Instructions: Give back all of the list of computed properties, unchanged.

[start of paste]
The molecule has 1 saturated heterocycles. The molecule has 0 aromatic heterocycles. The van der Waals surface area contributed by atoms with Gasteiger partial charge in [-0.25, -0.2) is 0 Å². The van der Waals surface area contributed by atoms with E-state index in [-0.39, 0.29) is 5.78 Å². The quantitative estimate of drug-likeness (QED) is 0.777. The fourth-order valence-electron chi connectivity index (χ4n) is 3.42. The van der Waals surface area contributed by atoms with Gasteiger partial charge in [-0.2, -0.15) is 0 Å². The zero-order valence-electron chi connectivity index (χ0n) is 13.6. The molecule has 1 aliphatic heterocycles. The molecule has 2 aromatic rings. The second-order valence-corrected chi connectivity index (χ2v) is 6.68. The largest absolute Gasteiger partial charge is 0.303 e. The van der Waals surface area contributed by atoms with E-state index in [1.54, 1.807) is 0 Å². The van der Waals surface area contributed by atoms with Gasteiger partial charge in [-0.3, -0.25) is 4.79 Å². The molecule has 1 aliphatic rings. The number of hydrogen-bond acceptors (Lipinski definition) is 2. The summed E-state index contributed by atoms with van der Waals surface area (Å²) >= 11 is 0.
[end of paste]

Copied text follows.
The molecule has 1 saturated heterocycles. The molecule has 0 aromatic heterocycles. The van der Waals surface area contributed by atoms with Gasteiger partial charge in [-0.25, -0.2) is 0 Å². The van der Waals surface area contributed by atoms with E-state index in [-0.39, 0.29) is 5.78 Å². The quantitative estimate of drug-likeness (QED) is 0.777. The fourth-order valence-electron chi connectivity index (χ4n) is 3.42. The van der Waals surface area contributed by atoms with Gasteiger partial charge in [-0.2, -0.15) is 0 Å². The zero-order valence-electron chi connectivity index (χ0n) is 13.6. The molecule has 1 aliphatic heterocycles. The molecule has 2 aromatic rings. The second-order valence-corrected chi connectivity index (χ2v) is 6.68. The largest absolute Gasteiger partial charge is 0.303 e. The van der Waals surface area contributed by atoms with E-state index in [1.54, 1.807) is 0 Å². The van der Waals surface area contributed by atoms with Gasteiger partial charge in [-0.3, -0.25) is 4.79 Å². The molecule has 1 aliphatic rings. The number of hydrogen-bond acceptors (Lipinski definition) is 2. The summed E-state index contributed by atoms with van der Waals surface area (Å²) >= 11 is 0.